The Worst of the Worst
Wilson stared at the body on the street. How many times had he told her not to go out to chase the inflatable ball? It had to be every single time they went to the park. For a moment, he reflected on the cruel irony of the situation—that Abby had only been taken from them a year ago, also while crossing thes treet. It had had nothing to do with Abby's depression, or any of the medication she'd been taking; rather, a drunk driver had simply not hit the brakes.
This was an accident, too. Amanda had only been trying to get her favourite ball, dancing merrily into the street with her little six-year-old legs in the split-second Wilson had turned to grab the backpack. They were just about to leave the park.
They were going to have spaghetti that night. Wilson had been thinking about it as he turned to pick up the backpack. Spaghetti and meatballs, with a glass of grape juice. Cool grape juice in Amanda's favourite juice boxes to cool the hot summer Arizona air.
But all thoughts of dinner vanished as the ambulances quickly surrounded him and the hard truth slowly sank in—his daughter had been hit by a car and there was a good possibility she was dead.
Hit, kill, and run.
The sirens barely floated into his brain, at first. His late wife, Abygaille, wouldn't have been able to hear them; she was deaf and the hearing aid her mother kept trying to force on her never did her any good since her hearing was completely nonexistent. Amanda could hear them, though. She could hear the sirens perfectly well. As a toddler, she would imitate them. "Whooo—oo-ooooo—oo-ooooo," she would wail, in her soft little voice. She would run around the kitchen, flailing her arms above her head, waddling around like a penguin in her fat little body, as her father chased her around and tried to get her to eat her vegetables. "Whooooo—oo-oooooooo." The sirens were so distracting.
And though he initially ignored them, they distracted Wilson now. He frowned, sitting in the back of the ambulance, and irritatedly muttered, "Will they shut those things off?!" But he got no answer, of course. They were all busy tending to his daughter.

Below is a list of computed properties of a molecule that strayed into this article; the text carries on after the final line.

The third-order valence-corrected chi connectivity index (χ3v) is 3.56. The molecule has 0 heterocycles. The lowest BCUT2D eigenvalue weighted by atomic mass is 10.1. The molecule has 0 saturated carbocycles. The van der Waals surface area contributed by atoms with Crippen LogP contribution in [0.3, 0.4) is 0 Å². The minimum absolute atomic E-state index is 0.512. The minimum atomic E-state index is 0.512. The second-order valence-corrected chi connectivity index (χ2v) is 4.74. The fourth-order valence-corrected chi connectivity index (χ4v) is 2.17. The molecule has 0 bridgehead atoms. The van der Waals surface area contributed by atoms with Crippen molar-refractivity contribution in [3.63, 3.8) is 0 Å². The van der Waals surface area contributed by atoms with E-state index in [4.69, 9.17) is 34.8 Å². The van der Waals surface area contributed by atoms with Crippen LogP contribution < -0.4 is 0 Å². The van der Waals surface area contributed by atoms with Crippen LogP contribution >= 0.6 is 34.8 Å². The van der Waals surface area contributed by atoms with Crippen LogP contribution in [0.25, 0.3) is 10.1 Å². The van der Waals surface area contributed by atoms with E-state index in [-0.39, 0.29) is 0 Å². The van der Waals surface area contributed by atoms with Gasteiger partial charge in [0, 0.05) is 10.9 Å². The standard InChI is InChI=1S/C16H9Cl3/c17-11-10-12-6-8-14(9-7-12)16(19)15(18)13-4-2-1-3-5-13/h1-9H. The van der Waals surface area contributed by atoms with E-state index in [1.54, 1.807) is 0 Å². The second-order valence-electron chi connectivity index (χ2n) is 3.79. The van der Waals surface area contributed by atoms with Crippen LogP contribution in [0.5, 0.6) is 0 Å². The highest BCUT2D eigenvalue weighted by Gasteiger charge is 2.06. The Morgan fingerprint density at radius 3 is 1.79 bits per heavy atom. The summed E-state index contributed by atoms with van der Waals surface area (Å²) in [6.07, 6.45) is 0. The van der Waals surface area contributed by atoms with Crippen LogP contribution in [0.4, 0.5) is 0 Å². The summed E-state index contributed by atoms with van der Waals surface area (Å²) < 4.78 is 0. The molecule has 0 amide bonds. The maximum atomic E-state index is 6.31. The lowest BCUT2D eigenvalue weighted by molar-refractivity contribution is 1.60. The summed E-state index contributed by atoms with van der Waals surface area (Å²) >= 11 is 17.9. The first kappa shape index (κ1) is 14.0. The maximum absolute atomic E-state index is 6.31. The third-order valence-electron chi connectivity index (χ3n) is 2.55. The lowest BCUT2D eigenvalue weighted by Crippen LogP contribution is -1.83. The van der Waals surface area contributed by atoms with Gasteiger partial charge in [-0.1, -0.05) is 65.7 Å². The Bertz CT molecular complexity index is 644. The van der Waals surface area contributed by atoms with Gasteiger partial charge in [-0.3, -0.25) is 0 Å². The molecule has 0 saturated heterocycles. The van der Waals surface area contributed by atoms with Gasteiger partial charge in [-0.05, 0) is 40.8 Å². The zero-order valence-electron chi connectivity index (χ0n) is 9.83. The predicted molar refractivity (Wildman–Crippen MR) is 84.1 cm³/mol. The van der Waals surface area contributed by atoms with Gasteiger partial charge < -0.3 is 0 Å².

It was as if the scene were from another book, as if he were reading it from somewhere else. As if he could simply dog-ear the page and walk away from the book, muttering about the sirens around him interrupting such a heart-wrenching scene. But the dog-earing had done him no good; as he complained more about the noise, he thought more about the reason for it. And it all came down on him in only one moment.
He started to cry.
It was almost undignified—perhaps it was undignified. A grown man, bawling as if he were the age of the girl on the stretcher. But his clients would forgive him, were they to witness this moment, for they understood the gravity of it all. They understood the pain of a lost child—that was why they came to him. He specialised in Loss of Children at his insurance company.
And, as cliché as it may have been, he never believed that he'd be in their shoes. He was always so careful with Amanda, because he'd seen what had happened with his clients. Mrs Pettigrew, who had lost her daughter when she'd allowed the girl to go out with a boy, and the boy had mercilessly raped and murdered her. Mr Stevens, who had lost his baby girl in a freak car accident going up a snowy mountain. Miss Glenn, who had lost her son to drugs.
It's always the car accidents, thought Wilson humourlessly to himself. Just when you least expect it. Just when you start to pack up and think to yourself, 'well, we made it through another day alive.'
He stared at the six-year-old girl in front of him through the tears. So much like her mother, but also so much like him. She was chubby and even a bit fat; she had rosy cheeks and her mother's dimples and his own gray eyes. Always such a face full of life. Always living for the now.
And here he was, reminiscing, about the very-recent past. He couldn't stop; he couldn't help but wonder how he could have prevented it. He'd moved past shock to the I-could-have-stopped-it-even-though-no-logical-solution-was-humanly-possible phase. Soon, he would enter into the who-killed-my-daughter-let-me-at-'im stage, and finally he would move to mourning.
For now, though, he fretted. He fretted internally, though, so the paramedics couldn't hear him; they probably heard his sort of fretting all day long and hadn't the time to answer questions. He fretted about if she was going to live. He fretted about Abby and how he wished she couldn't see them right then, looking down from heaven. How he wished she would just not be able to see the death of her own daughter.
They finally got out of the ambulance and to the room in the hospital. And they left them alone, left the girl not breathing and the man thinking too much.
He couldn't think of anything to say. She couldn't hear him anyway, but there was still hope in his mind. Hope that maybe she would be able to hear him, and suddenly pounce up in an 'only-joking' fashion and give him one of her special Daddy-hugs.
So he sang.
'White sand, white sand,' he softly cries,
And as he shakes his hand,
Straightaway there lies on babies' eyes
His gift of shining sand.
So when you hear the sandman's song
Sound through the twilight street,
Be sure you do not keep him long
A-waiting on the street.
It was the song he'd sung to her throughout her childhood. The song that quieted her every time she grew restless. The song his own mother had sung to him to quiet him. But Amanda didn't need quieting; she was already dead. The song hadn't fixed anything.
He reached out and held her cold little hand. He said nothing.